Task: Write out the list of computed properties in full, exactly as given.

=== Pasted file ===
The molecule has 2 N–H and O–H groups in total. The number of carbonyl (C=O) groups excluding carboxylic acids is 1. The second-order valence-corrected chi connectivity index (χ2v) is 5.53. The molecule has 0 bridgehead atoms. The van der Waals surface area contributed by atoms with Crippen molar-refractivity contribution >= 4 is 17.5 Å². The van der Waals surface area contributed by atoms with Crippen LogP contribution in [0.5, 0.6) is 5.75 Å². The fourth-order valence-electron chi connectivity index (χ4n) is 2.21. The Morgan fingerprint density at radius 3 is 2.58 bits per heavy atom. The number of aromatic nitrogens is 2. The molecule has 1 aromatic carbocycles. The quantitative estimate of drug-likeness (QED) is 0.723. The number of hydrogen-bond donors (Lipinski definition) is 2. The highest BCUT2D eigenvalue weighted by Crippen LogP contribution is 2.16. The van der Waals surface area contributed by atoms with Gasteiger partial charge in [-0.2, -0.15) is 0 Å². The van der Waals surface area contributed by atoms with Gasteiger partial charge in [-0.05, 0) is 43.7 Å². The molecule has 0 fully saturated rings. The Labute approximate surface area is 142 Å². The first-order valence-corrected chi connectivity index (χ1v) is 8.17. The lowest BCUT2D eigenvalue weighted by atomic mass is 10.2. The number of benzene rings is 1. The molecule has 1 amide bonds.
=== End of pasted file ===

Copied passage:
The molecule has 2 N–H and O–H groups in total. The number of carbonyl (C=O) groups excluding carboxylic acids is 1. The second-order valence-corrected chi connectivity index (χ2v) is 5.53. The molecule has 0 bridgehead atoms. The van der Waals surface area contributed by atoms with Crippen molar-refractivity contribution >= 4 is 17.5 Å². The van der Waals surface area contributed by atoms with Crippen LogP contribution in [0.5, 0.6) is 5.75 Å². The fourth-order valence-electron chi connectivity index (χ4n) is 2.21. The Morgan fingerprint density at radius 3 is 2.58 bits per heavy atom. The number of aromatic nitrogens is 2. The molecule has 1 aromatic carbocycles. The quantitative estimate of drug-likeness (QED) is 0.723. The number of hydrogen-bond donors (Lipinski definition) is 2. The highest BCUT2D eigenvalue weighted by Crippen LogP contribution is 2.16. The van der Waals surface area contributed by atoms with Gasteiger partial charge in [-0.2, -0.15) is 0 Å². The van der Waals surface area contributed by atoms with Gasteiger partial charge in [-0.05, 0) is 43.7 Å². The molecule has 0 fully saturated rings. The Labute approximate surface area is 142 Å². The first-order valence-corrected chi connectivity index (χ1v) is 8.17. The lowest BCUT2D eigenvalue weighted by atomic mass is 10.2. The number of benzene rings is 1. The molecule has 1 amide bonds.